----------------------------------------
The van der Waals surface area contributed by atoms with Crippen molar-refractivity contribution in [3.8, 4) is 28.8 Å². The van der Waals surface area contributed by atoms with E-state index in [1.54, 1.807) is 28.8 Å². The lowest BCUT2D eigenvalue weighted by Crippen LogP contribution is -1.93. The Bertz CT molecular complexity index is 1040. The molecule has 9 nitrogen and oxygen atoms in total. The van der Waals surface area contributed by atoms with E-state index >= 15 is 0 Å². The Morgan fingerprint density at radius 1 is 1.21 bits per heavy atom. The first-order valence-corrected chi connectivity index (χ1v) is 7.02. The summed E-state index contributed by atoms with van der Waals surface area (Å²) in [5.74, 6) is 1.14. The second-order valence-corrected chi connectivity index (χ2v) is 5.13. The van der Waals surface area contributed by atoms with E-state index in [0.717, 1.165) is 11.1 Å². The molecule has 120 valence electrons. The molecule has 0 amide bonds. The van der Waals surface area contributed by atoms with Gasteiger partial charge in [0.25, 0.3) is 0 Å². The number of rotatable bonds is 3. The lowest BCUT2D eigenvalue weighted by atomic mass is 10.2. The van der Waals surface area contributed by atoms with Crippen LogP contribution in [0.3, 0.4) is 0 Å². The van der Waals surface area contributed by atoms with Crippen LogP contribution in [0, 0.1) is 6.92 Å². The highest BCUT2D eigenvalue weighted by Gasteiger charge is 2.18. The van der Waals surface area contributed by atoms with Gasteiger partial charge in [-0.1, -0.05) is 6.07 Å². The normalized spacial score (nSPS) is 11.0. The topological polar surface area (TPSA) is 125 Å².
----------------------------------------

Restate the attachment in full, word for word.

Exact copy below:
The van der Waals surface area contributed by atoms with Crippen molar-refractivity contribution in [3.8, 4) is 28.8 Å². The van der Waals surface area contributed by atoms with E-state index in [1.54, 1.807) is 28.8 Å². The lowest BCUT2D eigenvalue weighted by Crippen LogP contribution is -1.93. The Bertz CT molecular complexity index is 1040. The molecule has 9 nitrogen and oxygen atoms in total. The van der Waals surface area contributed by atoms with E-state index >= 15 is 0 Å². The Morgan fingerprint density at radius 1 is 1.21 bits per heavy atom. The first-order valence-corrected chi connectivity index (χ1v) is 7.02. The summed E-state index contributed by atoms with van der Waals surface area (Å²) in [5.74, 6) is 1.14. The second-order valence-corrected chi connectivity index (χ2v) is 5.13. The van der Waals surface area contributed by atoms with E-state index in [0.717, 1.165) is 11.1 Å². The molecule has 120 valence electrons. The molecule has 0 amide bonds. The van der Waals surface area contributed by atoms with Gasteiger partial charge in [0.25, 0.3) is 0 Å². The number of rotatable bonds is 3. The lowest BCUT2D eigenvalue weighted by atomic mass is 10.2. The van der Waals surface area contributed by atoms with Crippen LogP contribution in [0.3, 0.4) is 0 Å². The van der Waals surface area contributed by atoms with Crippen LogP contribution in [0, 0.1) is 6.92 Å². The highest BCUT2D eigenvalue weighted by Gasteiger charge is 2.18. The van der Waals surface area contributed by atoms with Gasteiger partial charge in [-0.1, -0.05) is 6.07 Å². The normalized spacial score (nSPS) is 11.0. The topological polar surface area (TPSA) is 125 Å².